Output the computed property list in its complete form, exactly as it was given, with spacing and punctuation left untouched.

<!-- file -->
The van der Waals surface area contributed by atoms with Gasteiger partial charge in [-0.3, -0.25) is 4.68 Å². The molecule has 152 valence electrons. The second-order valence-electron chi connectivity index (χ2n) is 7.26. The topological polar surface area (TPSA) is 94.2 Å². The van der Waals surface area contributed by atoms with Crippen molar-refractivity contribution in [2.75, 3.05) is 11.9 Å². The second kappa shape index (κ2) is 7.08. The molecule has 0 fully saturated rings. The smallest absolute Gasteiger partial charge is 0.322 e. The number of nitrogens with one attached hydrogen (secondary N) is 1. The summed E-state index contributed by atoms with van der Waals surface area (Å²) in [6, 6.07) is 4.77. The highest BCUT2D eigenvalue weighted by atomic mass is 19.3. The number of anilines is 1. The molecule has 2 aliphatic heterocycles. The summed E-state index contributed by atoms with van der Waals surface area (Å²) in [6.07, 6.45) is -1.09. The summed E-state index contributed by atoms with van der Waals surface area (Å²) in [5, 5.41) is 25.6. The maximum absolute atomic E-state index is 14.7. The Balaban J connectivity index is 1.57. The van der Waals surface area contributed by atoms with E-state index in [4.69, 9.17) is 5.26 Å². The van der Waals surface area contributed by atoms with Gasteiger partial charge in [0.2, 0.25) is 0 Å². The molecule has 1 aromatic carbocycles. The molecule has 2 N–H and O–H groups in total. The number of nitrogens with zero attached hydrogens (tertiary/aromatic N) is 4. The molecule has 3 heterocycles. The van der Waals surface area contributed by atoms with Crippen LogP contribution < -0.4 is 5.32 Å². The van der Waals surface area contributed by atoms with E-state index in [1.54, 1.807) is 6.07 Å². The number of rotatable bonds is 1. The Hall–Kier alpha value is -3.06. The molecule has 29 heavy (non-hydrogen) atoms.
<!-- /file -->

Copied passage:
The van der Waals surface area contributed by atoms with Gasteiger partial charge in [-0.3, -0.25) is 4.68 Å². The molecule has 152 valence electrons. The second-order valence-electron chi connectivity index (χ2n) is 7.26. The topological polar surface area (TPSA) is 94.2 Å². The van der Waals surface area contributed by atoms with Crippen molar-refractivity contribution in [2.75, 3.05) is 11.9 Å². The second kappa shape index (κ2) is 7.08. The molecule has 0 fully saturated rings. The smallest absolute Gasteiger partial charge is 0.322 e. The number of nitrogens with one attached hydrogen (secondary N) is 1. The summed E-state index contributed by atoms with van der Waals surface area (Å²) in [6, 6.07) is 4.77. The highest BCUT2D eigenvalue weighted by atomic mass is 19.3. The number of anilines is 1. The molecule has 2 aliphatic heterocycles. The summed E-state index contributed by atoms with van der Waals surface area (Å²) in [6.07, 6.45) is -1.09. The summed E-state index contributed by atoms with van der Waals surface area (Å²) in [5, 5.41) is 25.6. The maximum absolute atomic E-state index is 14.7. The Balaban J connectivity index is 1.57. The van der Waals surface area contributed by atoms with E-state index in [4.69, 9.17) is 5.26 Å². The van der Waals surface area contributed by atoms with Gasteiger partial charge in [0.2, 0.25) is 0 Å². The molecule has 1 aromatic carbocycles. The molecule has 2 N–H and O–H groups in total. The number of nitrogens with zero attached hydrogens (tertiary/aromatic N) is 4. The molecule has 3 heterocycles. The van der Waals surface area contributed by atoms with Crippen LogP contribution < -0.4 is 5.32 Å². The van der Waals surface area contributed by atoms with E-state index in [1.54, 1.807) is 6.07 Å². The number of rotatable bonds is 1. The Hall–Kier alpha value is -3.06. The molecule has 29 heavy (non-hydrogen) atoms.